A survey by the British Red Cross has found one in three people aged 11 to 24 in Britain would be scared to tell their parents if they were HIV positive.

While 20% of respondents also said their parents would not want them to tell anyone else if they were living with HIV, 69% said they believed their parents would love them either way.

Alyson Lewis, the British Red Cross lead on HIV said: “It’s heartbreaking to think that young people could feel so scared about people’s reactions to HIV that they couldn’t even tell their parents.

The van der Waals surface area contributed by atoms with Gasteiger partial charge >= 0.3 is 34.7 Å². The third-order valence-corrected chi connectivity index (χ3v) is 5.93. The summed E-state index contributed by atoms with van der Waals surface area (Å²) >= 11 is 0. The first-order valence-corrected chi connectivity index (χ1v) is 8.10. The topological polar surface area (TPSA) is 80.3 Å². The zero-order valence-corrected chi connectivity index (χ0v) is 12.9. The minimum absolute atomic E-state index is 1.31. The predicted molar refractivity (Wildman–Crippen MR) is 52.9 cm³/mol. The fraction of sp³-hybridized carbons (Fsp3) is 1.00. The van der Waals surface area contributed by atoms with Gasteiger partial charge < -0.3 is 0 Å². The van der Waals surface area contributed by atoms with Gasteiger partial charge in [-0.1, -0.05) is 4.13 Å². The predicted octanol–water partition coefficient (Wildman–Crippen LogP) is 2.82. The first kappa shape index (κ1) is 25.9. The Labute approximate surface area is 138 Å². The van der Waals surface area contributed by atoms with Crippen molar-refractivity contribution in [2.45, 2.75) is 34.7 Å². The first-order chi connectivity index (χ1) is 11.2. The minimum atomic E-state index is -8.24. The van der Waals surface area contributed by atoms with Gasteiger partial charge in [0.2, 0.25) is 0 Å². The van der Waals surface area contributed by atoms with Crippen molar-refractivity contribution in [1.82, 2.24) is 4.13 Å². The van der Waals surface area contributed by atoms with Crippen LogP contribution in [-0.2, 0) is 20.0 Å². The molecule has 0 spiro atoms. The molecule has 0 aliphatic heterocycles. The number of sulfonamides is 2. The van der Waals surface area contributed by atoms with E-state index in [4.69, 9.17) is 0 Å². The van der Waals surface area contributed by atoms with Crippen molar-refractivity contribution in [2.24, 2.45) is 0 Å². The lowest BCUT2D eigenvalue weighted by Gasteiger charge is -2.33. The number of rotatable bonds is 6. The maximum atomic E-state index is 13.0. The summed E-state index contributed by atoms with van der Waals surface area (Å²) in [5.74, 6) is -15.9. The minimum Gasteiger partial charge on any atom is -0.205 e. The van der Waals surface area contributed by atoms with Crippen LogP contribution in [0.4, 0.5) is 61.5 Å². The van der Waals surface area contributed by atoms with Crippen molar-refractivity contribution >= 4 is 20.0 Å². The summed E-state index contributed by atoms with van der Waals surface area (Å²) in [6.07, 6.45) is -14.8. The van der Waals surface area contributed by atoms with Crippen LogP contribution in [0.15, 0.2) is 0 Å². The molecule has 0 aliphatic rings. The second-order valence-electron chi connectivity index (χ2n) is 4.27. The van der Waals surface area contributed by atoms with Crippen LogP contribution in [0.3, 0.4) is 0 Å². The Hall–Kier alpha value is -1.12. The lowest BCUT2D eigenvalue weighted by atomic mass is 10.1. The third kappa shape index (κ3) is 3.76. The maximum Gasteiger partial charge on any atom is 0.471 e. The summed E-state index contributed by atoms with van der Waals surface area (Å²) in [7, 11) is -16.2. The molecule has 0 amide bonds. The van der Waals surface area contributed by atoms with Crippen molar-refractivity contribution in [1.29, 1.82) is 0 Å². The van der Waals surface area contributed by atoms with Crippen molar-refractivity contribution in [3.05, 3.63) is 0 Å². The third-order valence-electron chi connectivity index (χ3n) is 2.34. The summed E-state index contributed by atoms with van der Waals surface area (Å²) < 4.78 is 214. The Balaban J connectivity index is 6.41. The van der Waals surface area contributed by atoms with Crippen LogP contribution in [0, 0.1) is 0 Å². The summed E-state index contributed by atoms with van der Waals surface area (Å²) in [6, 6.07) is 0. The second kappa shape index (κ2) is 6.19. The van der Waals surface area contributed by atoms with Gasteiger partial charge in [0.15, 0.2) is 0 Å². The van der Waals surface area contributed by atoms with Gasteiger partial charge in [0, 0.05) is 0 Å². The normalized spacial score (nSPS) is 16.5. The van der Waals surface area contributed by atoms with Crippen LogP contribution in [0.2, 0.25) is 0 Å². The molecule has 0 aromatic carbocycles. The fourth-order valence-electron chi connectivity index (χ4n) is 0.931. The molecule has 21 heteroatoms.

“It’s vitally important that we break this stigma and that people are able to feel that their friends and families would be there for them.”

Nearly a quarter of girls (23%) feared their parents’ reaction, compared with 16% of boys.

51% of those questioned said their parents would respect their needs.

The organisation has released a video for World AIDS Day challenging viewers’ reactions to HIV.

Musician Annie Lennox, comedian Stephen K. Amos, T4’s Georgie Okell and former Eastenders actor Chris Parker talk about times their friends have supported them, and ask the viewer if they would support a friend who was diagnosed with HIV.

1,500 11 to 24 year olds were interviewed by polling agency ResearchBods.